NEW YORK (AP) -- U.S. stocks are drifting in mixed trading on Thursday, as Wall Street's tug of war continues between worries about the worsening pandemic in the present and optimism that a vaccine will come in the future.
The S&P 500 was 0.1% lower at 3,564 in early trading after erasing most of an initial loss of 0.7%. It follows up on a 1.2% slide from the day before, as the benchmark index edges further away from its record of 3,626.91 set on Monday.
The Dow Jones Industrial Average was down 60 points, or 0.2%, at 29,378, as of 10:03 a.m. Eastern time, and the Nasdaq composite was 0.3% higher.
Wall Street's huge November rally has slowed this week as fears about the economy buckling in the near term wash over hopes that stronger growth will arrive next year. A discouraging report on Thursday underscored the fears, showing that more U.S. workers filed for unemployment benefits last week than the week before. It was a worse number than economists expected and the first increase in five weeks.
With infections and hospitalizations on the rise across much of the country, governors and mayors are grudgingly issuing mask mandates, limiting the size of gatherings, banning indoor restaurant dining, closing gyms and restricting the hours and capacity of other businesses.
Investors worry the moves and worsening pandemic will hurt corporate profits and shake confidence among consumers, keeping them hunkered at home. New York City's announcement that it's halting in-person learning at public schools helped send stocks on their late-day slide Wednesday.
Democrats and Republicans are still stymied in their attempts to deliver another dose of financial support to workers and businesses, meanwhile. That has the specter of a bleak winter looming for both the health care system and economy.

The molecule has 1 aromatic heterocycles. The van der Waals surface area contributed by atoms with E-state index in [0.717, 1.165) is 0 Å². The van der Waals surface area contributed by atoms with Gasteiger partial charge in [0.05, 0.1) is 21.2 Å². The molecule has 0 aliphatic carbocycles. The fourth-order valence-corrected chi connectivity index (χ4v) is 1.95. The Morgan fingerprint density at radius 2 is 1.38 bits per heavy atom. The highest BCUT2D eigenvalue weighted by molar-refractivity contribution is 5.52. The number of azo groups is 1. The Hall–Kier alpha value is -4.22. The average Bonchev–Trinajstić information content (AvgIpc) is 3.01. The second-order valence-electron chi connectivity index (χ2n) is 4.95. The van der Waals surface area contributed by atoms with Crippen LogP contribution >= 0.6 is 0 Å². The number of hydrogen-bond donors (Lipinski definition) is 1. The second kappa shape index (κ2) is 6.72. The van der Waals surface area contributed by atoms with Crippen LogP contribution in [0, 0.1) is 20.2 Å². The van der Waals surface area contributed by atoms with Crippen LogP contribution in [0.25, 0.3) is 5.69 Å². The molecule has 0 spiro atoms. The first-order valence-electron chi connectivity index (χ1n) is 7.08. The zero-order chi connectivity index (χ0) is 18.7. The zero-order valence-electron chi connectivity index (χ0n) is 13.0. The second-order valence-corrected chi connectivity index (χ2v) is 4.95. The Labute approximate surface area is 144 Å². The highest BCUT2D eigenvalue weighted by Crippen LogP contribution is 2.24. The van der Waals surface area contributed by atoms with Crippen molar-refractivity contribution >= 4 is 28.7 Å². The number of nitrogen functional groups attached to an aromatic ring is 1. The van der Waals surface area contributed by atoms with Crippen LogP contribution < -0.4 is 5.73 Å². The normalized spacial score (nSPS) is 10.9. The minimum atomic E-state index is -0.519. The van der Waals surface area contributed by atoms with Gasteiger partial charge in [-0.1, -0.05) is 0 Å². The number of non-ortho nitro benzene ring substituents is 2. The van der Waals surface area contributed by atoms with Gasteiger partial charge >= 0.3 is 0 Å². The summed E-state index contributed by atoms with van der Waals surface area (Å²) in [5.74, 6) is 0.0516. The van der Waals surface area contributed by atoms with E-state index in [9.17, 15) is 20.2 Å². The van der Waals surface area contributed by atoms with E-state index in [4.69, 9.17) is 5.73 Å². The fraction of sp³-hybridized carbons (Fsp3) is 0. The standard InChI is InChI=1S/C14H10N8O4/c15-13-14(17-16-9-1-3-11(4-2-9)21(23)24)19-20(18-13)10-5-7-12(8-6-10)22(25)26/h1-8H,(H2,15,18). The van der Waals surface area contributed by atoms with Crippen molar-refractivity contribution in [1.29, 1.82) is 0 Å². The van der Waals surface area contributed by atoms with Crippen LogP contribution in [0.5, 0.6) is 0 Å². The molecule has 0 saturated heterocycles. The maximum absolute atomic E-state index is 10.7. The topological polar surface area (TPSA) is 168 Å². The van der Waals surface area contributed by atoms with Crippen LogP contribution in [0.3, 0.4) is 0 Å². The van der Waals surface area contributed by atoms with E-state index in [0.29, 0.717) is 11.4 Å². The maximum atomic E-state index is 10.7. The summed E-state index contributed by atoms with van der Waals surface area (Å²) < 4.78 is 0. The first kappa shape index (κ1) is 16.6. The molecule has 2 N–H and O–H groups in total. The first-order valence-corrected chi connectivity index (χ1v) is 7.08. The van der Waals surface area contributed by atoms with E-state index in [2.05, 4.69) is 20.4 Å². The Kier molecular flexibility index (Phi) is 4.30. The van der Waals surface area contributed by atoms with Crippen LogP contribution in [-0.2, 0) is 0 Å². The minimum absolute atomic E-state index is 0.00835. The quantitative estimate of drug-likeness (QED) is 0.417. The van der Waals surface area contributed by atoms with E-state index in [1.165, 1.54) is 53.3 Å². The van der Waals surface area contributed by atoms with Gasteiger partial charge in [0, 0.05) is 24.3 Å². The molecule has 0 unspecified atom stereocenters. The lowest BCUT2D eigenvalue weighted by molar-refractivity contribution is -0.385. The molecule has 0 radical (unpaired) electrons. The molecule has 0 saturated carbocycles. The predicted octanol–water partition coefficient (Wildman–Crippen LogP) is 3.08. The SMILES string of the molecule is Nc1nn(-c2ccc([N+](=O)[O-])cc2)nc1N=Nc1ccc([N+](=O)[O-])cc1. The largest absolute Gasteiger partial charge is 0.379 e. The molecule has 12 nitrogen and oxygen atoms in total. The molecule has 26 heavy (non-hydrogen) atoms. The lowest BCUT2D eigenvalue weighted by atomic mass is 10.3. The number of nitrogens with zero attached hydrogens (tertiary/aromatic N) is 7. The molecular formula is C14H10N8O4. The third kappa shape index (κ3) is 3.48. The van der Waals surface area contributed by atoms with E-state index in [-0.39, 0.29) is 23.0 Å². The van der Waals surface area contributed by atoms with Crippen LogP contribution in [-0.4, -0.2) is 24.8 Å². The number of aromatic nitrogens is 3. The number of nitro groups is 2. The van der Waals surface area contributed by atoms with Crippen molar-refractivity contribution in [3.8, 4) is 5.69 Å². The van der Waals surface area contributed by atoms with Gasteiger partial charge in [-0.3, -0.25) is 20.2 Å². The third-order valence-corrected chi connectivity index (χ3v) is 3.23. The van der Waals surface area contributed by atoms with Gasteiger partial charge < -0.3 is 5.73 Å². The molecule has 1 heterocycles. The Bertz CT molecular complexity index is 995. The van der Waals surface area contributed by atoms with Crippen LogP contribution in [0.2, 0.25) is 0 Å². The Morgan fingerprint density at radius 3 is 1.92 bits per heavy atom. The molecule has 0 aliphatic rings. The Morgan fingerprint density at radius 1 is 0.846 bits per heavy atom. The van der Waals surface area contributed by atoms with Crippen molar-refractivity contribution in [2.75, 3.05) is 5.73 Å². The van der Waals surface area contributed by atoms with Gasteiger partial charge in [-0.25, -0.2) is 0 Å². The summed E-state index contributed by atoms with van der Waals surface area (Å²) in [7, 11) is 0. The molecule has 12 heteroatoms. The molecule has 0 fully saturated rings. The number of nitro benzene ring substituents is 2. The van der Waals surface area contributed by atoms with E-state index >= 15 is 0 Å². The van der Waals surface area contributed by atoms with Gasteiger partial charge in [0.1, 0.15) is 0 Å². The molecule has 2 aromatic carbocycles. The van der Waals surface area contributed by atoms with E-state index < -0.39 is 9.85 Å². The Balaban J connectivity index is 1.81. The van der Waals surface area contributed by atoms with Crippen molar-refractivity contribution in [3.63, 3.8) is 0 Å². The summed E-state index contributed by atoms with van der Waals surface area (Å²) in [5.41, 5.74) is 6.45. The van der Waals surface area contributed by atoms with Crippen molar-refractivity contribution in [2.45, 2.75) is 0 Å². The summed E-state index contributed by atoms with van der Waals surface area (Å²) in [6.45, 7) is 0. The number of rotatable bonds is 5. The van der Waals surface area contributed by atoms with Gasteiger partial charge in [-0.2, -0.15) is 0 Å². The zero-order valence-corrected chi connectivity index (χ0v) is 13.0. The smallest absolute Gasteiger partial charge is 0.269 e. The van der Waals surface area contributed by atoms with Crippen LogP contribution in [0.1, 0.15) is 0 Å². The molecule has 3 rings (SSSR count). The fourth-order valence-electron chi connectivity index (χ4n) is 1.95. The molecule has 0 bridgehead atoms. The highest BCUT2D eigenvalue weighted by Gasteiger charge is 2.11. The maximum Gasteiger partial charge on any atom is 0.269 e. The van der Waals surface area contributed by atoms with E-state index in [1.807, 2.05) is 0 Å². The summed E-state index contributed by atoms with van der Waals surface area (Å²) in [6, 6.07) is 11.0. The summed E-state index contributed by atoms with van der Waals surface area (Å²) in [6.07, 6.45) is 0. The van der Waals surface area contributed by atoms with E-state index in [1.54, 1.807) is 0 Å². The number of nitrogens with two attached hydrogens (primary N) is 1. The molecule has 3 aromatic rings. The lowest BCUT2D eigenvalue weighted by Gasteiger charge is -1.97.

Counterbalancing all those fears is hope that coming vaccines can control the pandemic and can get the global economy back toward normal next year.
University of Oxford scientists expect to report results from the late-stage trials of their COVID-19 vaccine by Christmas, a key researcher said Thursday.
Already this month, pharmaceutical companies have offered data suggesting a pair of vaccines under development could be highly effective. Pfizer and BioNTech said Wednesday they plan to ask U.S. regulators within days to allow emergency use of the vaccine.
That had led to an earlier resurgence of interest for stocks that stand to gain the most from a healthy, reopening economy. These were also among the stocks most beaten down by the stay-at-home economy created by the pandemic, such as travel-related businesses, banks and smaller companies.
The majority of stocks in the S&P 500 were lower in early Thursday trading. But smaller stocks were holding up better, with the Russell 2000 index of small caps up 0.3%.
European stock markets were weaker, with the French CAC 40 down 0.6% and Germany's DAX losing 0.6%. The FTSE 100 in London sdropped 0.8%.
In Asia, markets were mixed. Japan's Nikkei 225 fell 0.4%, Hong Kong's Hang Seng lost 0.7% and South Korea's Kospi inched up by 0.1%. Stocks in Shanghai added 0.5%.
The yield on the 10-year Treasury dipped to 0.85% from 0.86% late Wednesday.